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CNC3 reporter Jesse Ramdeo lights a bamboo under the watchful eyes of a Campo resident Veteran Errol “Catfish” Vidale.

Over the years, bamboo bursting has sounded off the period leading up to the festival of lights.

However, according to some, the explosive Divali tradition is now said to be fading.

Dating back to when it was also bent into intricate designs to adorn deyas, the bamboo has always played a role in bringing people together for Divali.

In communities scattered across the country, the loud blasts would echo to the amazement of young ones and annoyance of the elderly. I recall my parents kicking up a fuss about the sudden disturbance which pierced the air and jolted them with surprise with the cannon-like explosions from the hollowed-out bamboo.

In recent times, the booming, once synonymous with the celebration that marks new beginnings, has seemingly ceased and according to one “bamboo bussing” expert from Mon Plaisir road, Roger Ramlal it is because today’s youth are not interested in the tradition.

“Actually it has faded a lot in the village here, normally every Divali or two weeks before Divali bamboo bursting by everybody house. For the past couple years, it just stop because the younger generation have no idea about bursting bamboo, nowadays generation only just want the fireworks.”

For decades Ramlal and other is in the area clashed in bamboo bursting competitions, but the decline in the tradition has left him disappointed.

He feared the decline could also be attributed to the dangers involved.

“When you bursting bamboo sometime it split and the kerosene leaks and catches fire, when you blowing air out bamboo and fire comes back out where you blowing the fire from, sometimes you get what we call a “goutie” or “manicou,” that when your eyebrows get burnt off.”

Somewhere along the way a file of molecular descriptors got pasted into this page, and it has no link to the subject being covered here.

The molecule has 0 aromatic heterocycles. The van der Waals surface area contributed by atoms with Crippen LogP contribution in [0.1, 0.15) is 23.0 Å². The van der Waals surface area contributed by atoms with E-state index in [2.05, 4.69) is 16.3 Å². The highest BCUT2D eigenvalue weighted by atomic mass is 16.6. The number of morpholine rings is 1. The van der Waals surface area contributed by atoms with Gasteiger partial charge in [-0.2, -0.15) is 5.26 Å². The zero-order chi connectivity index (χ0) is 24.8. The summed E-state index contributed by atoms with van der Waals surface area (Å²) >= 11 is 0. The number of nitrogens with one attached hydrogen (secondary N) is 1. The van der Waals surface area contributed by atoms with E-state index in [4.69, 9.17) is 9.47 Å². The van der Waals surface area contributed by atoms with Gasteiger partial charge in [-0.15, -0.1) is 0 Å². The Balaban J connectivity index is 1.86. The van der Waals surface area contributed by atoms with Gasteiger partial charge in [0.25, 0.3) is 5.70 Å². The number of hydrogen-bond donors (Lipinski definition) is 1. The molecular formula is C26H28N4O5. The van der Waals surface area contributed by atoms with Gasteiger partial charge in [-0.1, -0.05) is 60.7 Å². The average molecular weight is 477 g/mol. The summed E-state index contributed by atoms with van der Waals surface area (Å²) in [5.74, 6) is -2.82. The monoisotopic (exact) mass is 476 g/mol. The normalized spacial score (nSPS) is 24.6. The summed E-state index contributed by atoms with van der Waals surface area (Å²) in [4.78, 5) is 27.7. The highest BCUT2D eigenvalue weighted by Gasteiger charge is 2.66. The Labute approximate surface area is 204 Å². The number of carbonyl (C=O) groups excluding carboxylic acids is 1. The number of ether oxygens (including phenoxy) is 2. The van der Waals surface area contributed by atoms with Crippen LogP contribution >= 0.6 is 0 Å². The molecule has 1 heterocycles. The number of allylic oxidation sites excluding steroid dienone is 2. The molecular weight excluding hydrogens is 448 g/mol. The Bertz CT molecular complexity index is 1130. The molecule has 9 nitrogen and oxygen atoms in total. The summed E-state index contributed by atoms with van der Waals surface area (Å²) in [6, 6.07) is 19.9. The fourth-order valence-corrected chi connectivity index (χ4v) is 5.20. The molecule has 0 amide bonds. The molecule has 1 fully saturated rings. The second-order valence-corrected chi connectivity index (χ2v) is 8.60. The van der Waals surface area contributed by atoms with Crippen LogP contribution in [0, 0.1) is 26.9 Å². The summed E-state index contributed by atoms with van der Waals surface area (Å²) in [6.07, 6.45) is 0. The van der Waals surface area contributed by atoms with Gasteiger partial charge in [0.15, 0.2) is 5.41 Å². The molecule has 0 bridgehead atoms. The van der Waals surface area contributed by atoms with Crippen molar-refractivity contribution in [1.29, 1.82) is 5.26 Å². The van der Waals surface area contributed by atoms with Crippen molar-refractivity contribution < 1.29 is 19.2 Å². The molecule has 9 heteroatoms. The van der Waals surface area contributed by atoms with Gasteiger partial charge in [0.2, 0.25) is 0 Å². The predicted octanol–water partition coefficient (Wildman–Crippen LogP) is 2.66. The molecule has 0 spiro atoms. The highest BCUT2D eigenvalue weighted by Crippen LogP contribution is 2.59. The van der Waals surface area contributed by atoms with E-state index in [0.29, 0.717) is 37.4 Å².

Admittedly, I am guilty of this.

I have always been intrigued with “bamboo bussing” but could never muster the confidence to do it, especially after hearing several horror stories of people being burnt or losing their eyebrows.

A strict warning from my parents also stood in my way.

However, the time had come where I faced my fears in an effort to keep the flame alive.

At sundown, in a dimly lit narrow road off Mon Plaisir, Ramlal and others from the village provided me with a crash course in the art form.

The flambeau, kerosene and close contact with fire were enough for me to wimp out but it was too late to turn back.

With Ramlal’s last words, “Yuh hadda blow out the smoke from the bamboo so when the fire blow out the bamboo, it builds back the compression,” it was now the moment of truth.

Armed with a stick fuse, the movement was swift, kerosene was poured into a small opening in the bamboo, the fuse was then lit and I was ordered to blow into the hole several times, with a shaky hand I placed the flambeau into the hole and then…boom!

A gunshot like sound which reverberated around the area.

After I was told that the blast was a very soft one compared to others, I was simply grateful to have my eyebrows.